Ukraine capable of retaking Kherson from Russia -Pentagon chief

U.S. Defense Secretary Lloyd Austin waits for the arrival of South Korea's Defense Minister Jong-Sup Lee to the Pentagon in Washington, U.S., November 3, 2022. REUTERS/Elizabeth Frantz

WASHINGTON, Nov 3 (Reuters) - Ukrainian forces can retake the strategic southern city of Kherson from Russian troops, U.S. Defense Secretary Lloyd Austin said on Thursday, in what would be a major defeat for Russia in its invasion of its neighbor.

Austin's remarks coincided with a Russian-installed official in Kherson region saying Moscow was likely to pull its troops from the west bank of the Dnipro River, signaling a significant retreat, if confirmed.

Ukraine said it was still fighting in the area and was wary of the occupying Russian forces setting a trap.

Austin did not answer a question about whether Russian forces were preparing to leave. But, in perhaps his most optimistic comments yet on the Ukrainian counter-offensive, expressed confidence in their ability to beat back Russian forces.

"On the issue of whether the Ukrainians can take the remaining territory on the west side of the Dnipro river and in Kherson, I certainly believe that they have the capability to do that," Austin told a news conference at the Pentagon.

"Most importantly, the Ukrainians believe they have the capability to do that. We have seen them engage in a very methodical but effective effort to take back their sovereign territory."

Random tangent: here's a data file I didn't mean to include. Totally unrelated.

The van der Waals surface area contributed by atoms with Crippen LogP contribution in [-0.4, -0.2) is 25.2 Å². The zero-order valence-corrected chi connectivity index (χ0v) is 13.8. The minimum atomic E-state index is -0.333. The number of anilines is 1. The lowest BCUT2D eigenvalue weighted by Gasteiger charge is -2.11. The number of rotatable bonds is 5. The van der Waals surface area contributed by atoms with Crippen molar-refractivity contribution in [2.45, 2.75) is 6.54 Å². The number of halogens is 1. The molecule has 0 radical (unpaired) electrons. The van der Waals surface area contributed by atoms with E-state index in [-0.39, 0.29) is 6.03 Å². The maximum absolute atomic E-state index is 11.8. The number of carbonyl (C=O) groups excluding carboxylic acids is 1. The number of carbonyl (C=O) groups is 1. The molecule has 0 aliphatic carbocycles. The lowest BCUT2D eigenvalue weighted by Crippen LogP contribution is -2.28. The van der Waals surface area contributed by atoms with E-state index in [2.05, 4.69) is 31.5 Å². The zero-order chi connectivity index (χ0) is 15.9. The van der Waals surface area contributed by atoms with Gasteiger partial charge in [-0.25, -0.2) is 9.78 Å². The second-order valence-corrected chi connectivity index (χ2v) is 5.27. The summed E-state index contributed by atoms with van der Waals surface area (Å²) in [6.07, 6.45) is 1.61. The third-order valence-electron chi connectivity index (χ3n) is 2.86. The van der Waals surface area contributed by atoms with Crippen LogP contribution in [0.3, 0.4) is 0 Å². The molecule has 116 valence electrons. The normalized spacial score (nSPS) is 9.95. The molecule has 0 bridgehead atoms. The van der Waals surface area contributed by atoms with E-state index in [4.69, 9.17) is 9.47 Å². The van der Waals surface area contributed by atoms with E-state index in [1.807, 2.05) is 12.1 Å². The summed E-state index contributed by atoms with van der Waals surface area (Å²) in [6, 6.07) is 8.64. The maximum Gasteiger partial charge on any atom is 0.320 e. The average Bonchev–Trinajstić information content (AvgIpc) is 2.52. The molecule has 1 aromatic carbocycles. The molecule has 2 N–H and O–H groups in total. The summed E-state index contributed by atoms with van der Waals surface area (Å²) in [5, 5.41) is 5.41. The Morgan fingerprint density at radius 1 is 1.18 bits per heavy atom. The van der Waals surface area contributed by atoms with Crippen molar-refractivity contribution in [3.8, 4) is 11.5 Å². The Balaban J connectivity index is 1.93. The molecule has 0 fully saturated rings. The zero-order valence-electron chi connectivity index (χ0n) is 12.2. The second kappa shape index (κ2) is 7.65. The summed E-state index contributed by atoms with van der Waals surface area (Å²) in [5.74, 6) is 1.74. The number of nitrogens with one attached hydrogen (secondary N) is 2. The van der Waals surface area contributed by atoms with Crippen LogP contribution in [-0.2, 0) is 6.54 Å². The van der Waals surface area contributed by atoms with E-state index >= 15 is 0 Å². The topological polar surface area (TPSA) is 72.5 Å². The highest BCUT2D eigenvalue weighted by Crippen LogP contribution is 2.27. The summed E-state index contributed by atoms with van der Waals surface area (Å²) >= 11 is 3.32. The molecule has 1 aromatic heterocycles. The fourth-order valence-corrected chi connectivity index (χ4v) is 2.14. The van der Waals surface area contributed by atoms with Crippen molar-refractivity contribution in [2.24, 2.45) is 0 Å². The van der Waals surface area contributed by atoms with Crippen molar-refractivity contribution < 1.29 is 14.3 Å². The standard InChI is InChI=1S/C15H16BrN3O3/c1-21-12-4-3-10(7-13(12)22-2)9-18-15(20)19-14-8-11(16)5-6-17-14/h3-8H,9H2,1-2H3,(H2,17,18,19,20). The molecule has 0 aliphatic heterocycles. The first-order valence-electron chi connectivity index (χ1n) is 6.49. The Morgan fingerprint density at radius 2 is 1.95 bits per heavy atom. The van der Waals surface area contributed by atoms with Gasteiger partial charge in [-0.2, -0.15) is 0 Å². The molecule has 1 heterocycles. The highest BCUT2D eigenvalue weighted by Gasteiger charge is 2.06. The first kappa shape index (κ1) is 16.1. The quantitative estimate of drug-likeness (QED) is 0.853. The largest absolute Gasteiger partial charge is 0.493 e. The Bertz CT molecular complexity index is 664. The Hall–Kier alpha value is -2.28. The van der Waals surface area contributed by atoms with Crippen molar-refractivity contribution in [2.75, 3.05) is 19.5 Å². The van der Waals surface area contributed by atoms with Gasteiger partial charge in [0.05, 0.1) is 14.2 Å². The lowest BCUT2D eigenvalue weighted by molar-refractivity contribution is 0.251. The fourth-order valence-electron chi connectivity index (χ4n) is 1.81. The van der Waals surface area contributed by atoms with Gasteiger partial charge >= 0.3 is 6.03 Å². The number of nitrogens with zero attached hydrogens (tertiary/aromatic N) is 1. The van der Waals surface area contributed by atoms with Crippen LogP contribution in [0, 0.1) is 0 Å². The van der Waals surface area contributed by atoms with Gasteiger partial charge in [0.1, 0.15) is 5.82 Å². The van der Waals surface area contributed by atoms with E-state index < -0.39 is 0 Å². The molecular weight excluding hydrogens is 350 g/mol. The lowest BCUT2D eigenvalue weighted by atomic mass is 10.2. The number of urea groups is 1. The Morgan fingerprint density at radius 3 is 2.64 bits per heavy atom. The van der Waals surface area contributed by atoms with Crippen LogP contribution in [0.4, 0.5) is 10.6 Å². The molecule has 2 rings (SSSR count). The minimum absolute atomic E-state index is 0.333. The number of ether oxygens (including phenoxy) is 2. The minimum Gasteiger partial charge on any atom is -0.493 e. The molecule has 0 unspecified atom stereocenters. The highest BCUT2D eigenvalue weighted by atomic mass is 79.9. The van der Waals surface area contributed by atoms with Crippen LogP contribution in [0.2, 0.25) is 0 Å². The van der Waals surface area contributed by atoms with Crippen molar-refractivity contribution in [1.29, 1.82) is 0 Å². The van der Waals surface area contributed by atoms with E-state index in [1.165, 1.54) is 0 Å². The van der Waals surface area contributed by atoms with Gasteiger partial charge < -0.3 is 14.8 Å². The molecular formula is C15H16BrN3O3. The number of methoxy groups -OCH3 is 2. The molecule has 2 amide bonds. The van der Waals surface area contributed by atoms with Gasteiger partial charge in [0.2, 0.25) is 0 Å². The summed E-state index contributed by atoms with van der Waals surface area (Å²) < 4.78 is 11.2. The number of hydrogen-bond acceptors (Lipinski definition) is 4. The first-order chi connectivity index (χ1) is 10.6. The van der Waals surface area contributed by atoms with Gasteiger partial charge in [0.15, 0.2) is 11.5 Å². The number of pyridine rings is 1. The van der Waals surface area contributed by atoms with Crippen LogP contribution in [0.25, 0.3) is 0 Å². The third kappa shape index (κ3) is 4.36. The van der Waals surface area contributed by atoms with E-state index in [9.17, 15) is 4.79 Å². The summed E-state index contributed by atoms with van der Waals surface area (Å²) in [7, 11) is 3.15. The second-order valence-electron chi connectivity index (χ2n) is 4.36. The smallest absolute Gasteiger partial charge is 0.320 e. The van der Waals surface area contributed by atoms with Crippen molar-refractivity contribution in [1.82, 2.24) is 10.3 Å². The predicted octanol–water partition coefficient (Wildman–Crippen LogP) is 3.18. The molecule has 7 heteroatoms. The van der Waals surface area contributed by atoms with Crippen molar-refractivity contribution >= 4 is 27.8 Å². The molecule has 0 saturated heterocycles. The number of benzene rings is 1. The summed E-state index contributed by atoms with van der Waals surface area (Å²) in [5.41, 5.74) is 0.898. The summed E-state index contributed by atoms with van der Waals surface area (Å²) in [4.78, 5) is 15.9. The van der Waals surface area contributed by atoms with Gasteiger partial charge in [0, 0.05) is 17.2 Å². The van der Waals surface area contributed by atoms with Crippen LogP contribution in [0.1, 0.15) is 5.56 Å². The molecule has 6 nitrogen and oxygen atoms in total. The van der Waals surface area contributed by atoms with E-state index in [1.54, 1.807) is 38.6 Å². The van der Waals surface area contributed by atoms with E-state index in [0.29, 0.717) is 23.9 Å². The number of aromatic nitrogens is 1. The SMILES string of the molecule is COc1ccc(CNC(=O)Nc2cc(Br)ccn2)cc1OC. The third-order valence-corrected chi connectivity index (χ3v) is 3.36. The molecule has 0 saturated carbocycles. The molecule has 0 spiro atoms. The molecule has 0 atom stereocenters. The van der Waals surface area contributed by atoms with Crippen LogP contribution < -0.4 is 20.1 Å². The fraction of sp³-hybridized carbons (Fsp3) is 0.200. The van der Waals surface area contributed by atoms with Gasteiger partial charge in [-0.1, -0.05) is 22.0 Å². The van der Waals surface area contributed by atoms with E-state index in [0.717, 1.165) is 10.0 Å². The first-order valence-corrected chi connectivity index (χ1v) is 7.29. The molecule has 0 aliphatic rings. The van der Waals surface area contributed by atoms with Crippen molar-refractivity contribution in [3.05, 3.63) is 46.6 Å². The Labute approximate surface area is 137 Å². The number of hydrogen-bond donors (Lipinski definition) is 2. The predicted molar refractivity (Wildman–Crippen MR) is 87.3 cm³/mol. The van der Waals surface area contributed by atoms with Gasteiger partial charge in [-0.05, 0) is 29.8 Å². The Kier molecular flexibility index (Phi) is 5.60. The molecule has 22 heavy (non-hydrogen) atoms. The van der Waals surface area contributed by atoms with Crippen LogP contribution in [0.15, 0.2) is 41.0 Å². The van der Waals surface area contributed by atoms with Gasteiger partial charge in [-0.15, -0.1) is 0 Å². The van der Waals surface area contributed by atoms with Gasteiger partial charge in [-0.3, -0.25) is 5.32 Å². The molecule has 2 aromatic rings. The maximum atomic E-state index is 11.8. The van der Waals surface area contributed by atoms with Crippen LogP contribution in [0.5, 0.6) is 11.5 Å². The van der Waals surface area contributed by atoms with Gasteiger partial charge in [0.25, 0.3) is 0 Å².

The region's capital and river port Kherson is the only big city Russia has captured intact since its invasion began on Feb. 24.

The area the Ukrainians are seeking to retake on the west bank of the river also includes one side of a huge dam across the Dnipro which controls the water supply to irrigate Crimea, the peninsula Russia has occupied since 2014.

A Western official, speaking on condition of anonymity, assessed Russia was planning to retreat from their bridgehead on the west side of the river to the east side, where it could better defend its forces.

"We think that that planning is almost certainly well advanced," the official said.

The official said some Russian military commanders had rebased to the other side of the river.

"We would assess that in Kherson, it's likely that most echelons of command have withdrawn now across the river to the east, leaving pretty demoralized and often in some cases leaderless troops to face of Ukrainians on the other side," the Western official said.

Russia has fought for months to hang on to the pocket of land it holds on the west bank at the mouth of the Dnipro river that bisects Ukraine. Moscow had sent tens of thousands of troops to reinforce the area, one of its biggest battlefield priorities.

Ukraine has targeted the main river crossings for months, making it difficult for Russia to supply its huge force on the west bank. Ukrainian troops have been advancing along the river since bursting through the Russian frontline at the start of October, although their advance had slowed.

Reporting by Phil Stewart, Idrees Ali and Rami Ayyub; Editing by Chris Reese and Grant McCool

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Thomson Reuters

Phil Stewart has reported from more than 60 countries, including Afghanistan, Ukraine, Syria, Iraq, Pakistan, Russia, Saudi Arabia, China and South Sudan. An award-winning Washington-based national security reporter, Phil has appeared on NPR, PBS NewsHour, Fox News and other programs and moderated national security events, including at the Reagan National Defense Forum and the German Marshall Fund. He is a recipient of the Edwin M. Hood Award for Diplomatic Correspondence and the Joe Galloway Award.

Thomson Reuters

National security correspondent focusing on the Pentagon in Washington D.C. Reports on U.S. military activity and operations throughout the world and the impact that they have. Has reported from over two dozen countries to include Iraq, Afghanistan, and much of the Middle East, Asia and Europe. From Karachi, Pakistan.